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Activity in South Korea’s manufacturing sector shrank in April, marking nine months of deterioration even as the pace of contraction eased to the slowest in the year so far, with exports dropping at the fastest pace since October amid tensions with key trading partner China.

The Nikkei-Markit manufacturing purchasing managers’ index came in at 49.4 in April, up a full point from a reading of 48.4 in March but still below the 50-point line separating expansion and contraction.

Output and new orders both fell from the previous month. Input prices rose again on growing raw materials costs, but prices charged to clients rose only marginally as clients pressured producers to minimise price changes.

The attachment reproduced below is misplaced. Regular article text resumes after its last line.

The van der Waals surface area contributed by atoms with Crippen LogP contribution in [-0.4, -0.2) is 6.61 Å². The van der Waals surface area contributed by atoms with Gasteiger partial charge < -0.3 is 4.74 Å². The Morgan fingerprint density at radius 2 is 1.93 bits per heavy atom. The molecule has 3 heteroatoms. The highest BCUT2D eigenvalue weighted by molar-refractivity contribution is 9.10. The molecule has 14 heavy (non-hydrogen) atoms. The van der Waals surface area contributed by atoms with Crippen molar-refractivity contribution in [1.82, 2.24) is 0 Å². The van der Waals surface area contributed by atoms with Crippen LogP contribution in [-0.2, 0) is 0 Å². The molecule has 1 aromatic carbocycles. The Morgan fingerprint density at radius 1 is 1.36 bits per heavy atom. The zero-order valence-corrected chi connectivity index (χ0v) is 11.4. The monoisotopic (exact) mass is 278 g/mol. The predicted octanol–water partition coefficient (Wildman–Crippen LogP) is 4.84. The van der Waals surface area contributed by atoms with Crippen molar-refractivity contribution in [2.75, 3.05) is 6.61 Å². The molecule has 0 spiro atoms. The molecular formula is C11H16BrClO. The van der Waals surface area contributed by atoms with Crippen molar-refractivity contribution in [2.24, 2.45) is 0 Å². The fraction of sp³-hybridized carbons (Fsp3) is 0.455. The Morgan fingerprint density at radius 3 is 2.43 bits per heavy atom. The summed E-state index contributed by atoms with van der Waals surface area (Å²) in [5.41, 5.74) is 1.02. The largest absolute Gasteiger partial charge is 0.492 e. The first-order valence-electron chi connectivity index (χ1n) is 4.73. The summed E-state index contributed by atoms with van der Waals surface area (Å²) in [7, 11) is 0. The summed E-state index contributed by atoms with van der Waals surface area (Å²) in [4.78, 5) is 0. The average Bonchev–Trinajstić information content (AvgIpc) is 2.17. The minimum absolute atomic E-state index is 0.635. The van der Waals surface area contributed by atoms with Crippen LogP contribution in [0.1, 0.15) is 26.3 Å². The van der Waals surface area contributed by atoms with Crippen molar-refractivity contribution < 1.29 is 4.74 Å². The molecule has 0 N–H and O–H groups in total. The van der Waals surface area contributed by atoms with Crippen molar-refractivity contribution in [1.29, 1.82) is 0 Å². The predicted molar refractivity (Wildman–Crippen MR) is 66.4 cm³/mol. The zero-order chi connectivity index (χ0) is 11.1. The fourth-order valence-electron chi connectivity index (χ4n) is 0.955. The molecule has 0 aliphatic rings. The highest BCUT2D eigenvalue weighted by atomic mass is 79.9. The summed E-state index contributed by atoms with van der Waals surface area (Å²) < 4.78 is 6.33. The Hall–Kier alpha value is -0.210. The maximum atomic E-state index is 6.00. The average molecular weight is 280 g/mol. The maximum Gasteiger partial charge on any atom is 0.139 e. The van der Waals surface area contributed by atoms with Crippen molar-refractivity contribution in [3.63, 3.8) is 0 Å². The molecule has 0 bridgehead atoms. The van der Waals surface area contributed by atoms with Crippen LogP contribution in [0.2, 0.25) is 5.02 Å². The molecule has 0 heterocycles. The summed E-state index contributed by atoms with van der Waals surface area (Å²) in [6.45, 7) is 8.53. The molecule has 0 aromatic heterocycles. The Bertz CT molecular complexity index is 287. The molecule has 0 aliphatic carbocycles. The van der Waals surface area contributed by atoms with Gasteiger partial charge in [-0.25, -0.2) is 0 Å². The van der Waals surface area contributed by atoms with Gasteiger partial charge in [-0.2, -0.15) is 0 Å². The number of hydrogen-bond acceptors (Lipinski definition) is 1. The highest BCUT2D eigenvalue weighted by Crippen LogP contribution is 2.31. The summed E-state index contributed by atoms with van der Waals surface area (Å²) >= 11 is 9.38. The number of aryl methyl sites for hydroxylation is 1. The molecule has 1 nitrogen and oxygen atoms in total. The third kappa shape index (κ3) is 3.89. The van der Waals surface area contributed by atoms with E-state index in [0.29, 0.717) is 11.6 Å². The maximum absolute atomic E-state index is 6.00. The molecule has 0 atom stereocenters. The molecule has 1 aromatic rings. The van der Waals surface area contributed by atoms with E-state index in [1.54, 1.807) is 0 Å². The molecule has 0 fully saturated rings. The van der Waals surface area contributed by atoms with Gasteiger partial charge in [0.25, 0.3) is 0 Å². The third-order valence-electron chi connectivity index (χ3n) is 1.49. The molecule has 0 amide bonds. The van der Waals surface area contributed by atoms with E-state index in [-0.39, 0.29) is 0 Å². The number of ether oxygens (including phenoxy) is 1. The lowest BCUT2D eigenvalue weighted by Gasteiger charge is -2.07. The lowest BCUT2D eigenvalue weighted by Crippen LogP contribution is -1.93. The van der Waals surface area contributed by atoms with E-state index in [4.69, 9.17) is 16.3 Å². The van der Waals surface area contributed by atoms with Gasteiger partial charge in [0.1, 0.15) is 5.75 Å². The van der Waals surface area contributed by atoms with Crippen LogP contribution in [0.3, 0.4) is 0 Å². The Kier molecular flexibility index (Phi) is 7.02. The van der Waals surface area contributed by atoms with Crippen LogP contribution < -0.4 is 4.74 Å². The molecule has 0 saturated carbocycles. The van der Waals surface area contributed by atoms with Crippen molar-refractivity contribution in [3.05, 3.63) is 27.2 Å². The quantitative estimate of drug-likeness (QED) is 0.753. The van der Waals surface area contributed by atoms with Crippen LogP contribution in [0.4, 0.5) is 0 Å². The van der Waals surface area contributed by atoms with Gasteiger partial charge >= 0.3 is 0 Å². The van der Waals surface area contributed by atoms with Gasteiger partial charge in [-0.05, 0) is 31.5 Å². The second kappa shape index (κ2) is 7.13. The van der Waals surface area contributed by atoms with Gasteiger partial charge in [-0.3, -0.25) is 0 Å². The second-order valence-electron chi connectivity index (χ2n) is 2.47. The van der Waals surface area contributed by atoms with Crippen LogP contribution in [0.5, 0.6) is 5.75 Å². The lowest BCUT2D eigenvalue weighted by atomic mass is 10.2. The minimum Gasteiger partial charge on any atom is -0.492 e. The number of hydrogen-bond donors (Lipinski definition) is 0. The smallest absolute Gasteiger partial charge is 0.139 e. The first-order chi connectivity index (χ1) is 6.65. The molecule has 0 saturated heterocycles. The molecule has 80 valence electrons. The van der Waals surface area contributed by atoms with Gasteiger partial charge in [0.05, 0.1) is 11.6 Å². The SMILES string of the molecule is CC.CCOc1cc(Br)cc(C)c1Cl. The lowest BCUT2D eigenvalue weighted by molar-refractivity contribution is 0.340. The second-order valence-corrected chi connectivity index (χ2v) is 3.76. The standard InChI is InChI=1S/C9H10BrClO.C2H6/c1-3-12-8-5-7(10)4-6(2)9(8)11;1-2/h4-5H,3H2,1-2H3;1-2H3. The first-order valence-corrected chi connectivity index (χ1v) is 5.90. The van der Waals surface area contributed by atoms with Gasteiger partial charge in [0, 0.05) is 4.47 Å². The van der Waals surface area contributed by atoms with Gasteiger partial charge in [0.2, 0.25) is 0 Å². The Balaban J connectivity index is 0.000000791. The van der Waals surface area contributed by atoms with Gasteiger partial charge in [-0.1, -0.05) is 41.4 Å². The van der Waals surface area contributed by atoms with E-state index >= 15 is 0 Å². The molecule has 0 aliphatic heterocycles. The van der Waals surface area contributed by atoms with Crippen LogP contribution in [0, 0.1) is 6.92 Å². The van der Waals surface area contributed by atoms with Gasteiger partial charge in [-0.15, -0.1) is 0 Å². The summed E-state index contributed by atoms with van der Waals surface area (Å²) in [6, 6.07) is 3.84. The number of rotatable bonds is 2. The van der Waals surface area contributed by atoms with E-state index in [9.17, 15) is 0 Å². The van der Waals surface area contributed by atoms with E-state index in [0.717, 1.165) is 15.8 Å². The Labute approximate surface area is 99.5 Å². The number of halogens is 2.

New export orders fell for a third consecutive month, with companies surveyed reporting demand from China continued to fall in part due to geopolitical tensions related to Seoul’s deployment of a US missile defence system.

Companies cut employee numbers for the eighth month running, though more slowly than the eight-month record pace seen in March.

That persistent reported weakness in export demand seen in the survey – which is based on changes in conditions from a month prior – stands in contrast to the official figures from South Korea’s Ministry of Trade, Industry and Energy, which on Monday showed export growth had risen in year-on-year terms at the fastest pace in nearly six years.

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